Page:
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How did you balance both giving a musical performance and then performing in the role that you needed to be doing at the same time? Was it an easy thing to do or did it require a certain...
That was really challenging, because again, what I decided to do just for the audition, we all had to sing "Hang Me," whoever auditioned had to sing "Hang Me," was just to sing it in, I would do Dave Van Ronk’s arrangement, but just sing it like me, and from there I would assume there would be a panel of experts with T-Bone heading it, getting me to sound just exactly as they needed me to sound, but that never happened. In fact, it was a much slower organic process and as I investigated the character more and let his circumstances inform who he is, there was a mixing of what my voice is and Llewyn’s voice, and the pressure and compression that he’s feeling, and it was kind of that brackish water where I decided to live in and it was tricky, because it’s not like a musical, where the song is an expression of the character and what’s happening. It’s not that at all. The songs had zero to do with the plot, really, but it’s more of a revelation, more of a window in and the cameras never shoot with long lenses. The cameras are always this close, so it has to be internal. It has to all be inside here, but still wanting my voice as a musician to come through, as well.
As we discussed, Llewyn is an asshole and he pretty much alienates every single person around him, but as a performer, you can’t judge him. So I’m kind of curious about the inside-out look at the world from Llewyn’s perspective. How does he see the way that people act around him? Does he understand why?
I think he thinks they’re assholes. I mean, you know, he’s just trying to survive and he’s trying to do his thing and he’s trying to be authentic and trying to do the right thing too. You know, she doesn’t take any responsibility at all. He didn’t force himself onto her. It does take two to tango, and he still decides to give away, sign away his royalties to pay for an abortion of a child that may not be his, because it’s the right thing to do. He decides to walk around with this cat forever, because the people that let him crash on his couch, even though they kind of exploit him every now and again. When he comes up, they can be condescending, but he still decides it’s the right thing to do. So, yeah I think it’s just a non-win situation. He’s never going to try to ingratiate himself just so people like him more, you know.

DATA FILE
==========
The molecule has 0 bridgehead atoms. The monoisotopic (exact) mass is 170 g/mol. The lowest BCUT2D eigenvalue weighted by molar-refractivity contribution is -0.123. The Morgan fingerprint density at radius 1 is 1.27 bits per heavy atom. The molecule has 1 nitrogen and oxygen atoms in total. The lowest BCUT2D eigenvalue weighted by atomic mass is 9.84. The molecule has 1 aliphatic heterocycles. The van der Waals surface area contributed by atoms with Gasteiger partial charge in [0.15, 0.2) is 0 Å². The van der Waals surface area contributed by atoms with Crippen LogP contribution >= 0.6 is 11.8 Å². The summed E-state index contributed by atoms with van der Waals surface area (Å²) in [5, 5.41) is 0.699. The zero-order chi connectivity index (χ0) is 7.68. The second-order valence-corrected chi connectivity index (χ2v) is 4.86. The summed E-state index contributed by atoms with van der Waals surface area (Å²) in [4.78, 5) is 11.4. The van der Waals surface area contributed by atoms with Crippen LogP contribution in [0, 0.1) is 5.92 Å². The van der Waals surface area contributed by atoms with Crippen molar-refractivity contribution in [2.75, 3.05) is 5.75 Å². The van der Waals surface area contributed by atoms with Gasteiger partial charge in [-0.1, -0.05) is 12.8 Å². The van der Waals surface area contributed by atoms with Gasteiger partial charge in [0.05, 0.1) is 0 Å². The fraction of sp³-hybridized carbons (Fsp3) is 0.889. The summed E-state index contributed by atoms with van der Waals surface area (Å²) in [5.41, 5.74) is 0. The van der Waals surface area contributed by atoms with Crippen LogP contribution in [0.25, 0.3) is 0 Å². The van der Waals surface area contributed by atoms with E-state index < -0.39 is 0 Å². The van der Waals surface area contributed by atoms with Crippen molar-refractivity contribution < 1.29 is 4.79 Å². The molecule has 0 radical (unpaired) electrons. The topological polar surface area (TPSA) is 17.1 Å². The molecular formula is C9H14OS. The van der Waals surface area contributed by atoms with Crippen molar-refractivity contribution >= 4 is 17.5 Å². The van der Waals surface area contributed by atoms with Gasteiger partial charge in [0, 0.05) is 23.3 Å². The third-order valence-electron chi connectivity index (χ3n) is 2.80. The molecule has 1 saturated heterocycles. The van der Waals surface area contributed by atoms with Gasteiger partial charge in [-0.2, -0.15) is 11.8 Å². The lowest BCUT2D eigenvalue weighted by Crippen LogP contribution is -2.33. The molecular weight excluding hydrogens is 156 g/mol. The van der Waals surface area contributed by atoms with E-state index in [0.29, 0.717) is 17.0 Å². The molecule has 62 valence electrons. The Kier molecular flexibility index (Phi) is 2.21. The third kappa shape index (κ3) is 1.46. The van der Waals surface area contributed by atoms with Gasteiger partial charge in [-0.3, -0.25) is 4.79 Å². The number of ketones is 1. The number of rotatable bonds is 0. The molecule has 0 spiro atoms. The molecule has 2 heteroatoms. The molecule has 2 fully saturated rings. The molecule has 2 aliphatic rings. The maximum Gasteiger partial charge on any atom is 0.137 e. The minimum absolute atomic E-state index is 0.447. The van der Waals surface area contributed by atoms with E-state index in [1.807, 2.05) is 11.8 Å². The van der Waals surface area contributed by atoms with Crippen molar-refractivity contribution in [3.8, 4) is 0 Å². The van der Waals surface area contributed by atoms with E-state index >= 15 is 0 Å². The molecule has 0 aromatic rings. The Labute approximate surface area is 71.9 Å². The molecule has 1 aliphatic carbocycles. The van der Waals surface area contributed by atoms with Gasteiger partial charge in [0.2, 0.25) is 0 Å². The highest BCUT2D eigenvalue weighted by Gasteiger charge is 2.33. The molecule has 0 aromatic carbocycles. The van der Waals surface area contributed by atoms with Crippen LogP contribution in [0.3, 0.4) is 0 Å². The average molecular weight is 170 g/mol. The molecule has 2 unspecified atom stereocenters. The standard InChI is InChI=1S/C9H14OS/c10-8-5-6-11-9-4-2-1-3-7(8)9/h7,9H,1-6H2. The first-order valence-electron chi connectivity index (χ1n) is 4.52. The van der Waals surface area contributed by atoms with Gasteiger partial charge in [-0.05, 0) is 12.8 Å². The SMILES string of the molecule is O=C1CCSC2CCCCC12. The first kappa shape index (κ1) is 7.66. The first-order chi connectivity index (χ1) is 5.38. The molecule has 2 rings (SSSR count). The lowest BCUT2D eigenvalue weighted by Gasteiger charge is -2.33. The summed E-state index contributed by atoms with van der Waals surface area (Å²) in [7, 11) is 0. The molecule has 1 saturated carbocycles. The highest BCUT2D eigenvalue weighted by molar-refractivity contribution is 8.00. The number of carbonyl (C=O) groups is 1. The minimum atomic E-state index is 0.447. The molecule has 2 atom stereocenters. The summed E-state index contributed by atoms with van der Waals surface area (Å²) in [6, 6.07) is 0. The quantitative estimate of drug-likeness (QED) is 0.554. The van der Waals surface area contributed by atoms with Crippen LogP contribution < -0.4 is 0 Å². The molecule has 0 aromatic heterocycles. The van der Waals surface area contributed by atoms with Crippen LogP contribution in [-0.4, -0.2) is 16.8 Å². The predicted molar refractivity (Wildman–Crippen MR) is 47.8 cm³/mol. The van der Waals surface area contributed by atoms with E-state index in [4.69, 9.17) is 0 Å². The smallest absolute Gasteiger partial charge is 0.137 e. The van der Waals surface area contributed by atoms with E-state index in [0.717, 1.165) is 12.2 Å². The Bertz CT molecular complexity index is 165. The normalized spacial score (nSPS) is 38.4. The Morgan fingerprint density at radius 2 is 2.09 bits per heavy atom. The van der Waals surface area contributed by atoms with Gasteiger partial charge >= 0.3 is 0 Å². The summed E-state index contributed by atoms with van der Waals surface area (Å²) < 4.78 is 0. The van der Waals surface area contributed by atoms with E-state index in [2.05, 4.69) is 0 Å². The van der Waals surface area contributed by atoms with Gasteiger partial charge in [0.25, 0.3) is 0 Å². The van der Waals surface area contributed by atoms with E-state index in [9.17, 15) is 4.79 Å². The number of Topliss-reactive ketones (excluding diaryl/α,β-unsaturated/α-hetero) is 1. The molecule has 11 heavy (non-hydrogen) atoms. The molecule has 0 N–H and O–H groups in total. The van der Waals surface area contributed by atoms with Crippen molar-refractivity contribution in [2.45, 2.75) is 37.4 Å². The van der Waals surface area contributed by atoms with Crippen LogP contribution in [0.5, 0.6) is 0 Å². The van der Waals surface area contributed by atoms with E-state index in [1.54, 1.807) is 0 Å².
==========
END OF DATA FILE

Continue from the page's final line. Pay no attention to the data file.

The film was a mixture of comedy and drama. How did you adapt your performance to strike the right balance between the two?
Well, rhythm is obviously very important and a lot of that is written in these if you can just find the right rhythm, but truthfully whenever I felt in the absolute most pain, the most horrible, the darkest, is when Joel and Ethan would laugh the loudest, so that was my barometer.
What was it like working with Carey again, because she was really sweet to you on Drive, but here, she’s very sassy, yelling curse words at you.
Yeah, she got to let loose everything that was pent up from the other movie. She’s great, you know, she has such a vulnerability innately to her, so to see her play so against that was so fun, but it’s still there. I think you can still see, I can see why she would have loved him, or there would have been something there. There is something else, and somebody who is that angry, is clearly hurt by something.
What did you learn from this job besides the musical technique?
Not to look for compliments from the Coens, because they don’t give many, so that was really refreshing because that first week I’m like, "They’re not saying if it’s good or not. I hope it’s going ok." but then after that first week you don’t look for it anymore, so actually it takes a big, it’s almost a relief because now it’s not about that. It’s not about a constant judgment. It’s just about the work and figuring this thing out, and it’s a really, really nice way to work actually.
You feel you’ve kind of grown as an actor?
Yeah, yeah. There’s a reason why actors are always dying to work with the Coens. It’s because they just set the stage for you to do your best work and apart from the movie, their friendship more than anything. They brought me into their world view and how they feel about art and life and that just made me grow as a person and obviously as an actor as well.
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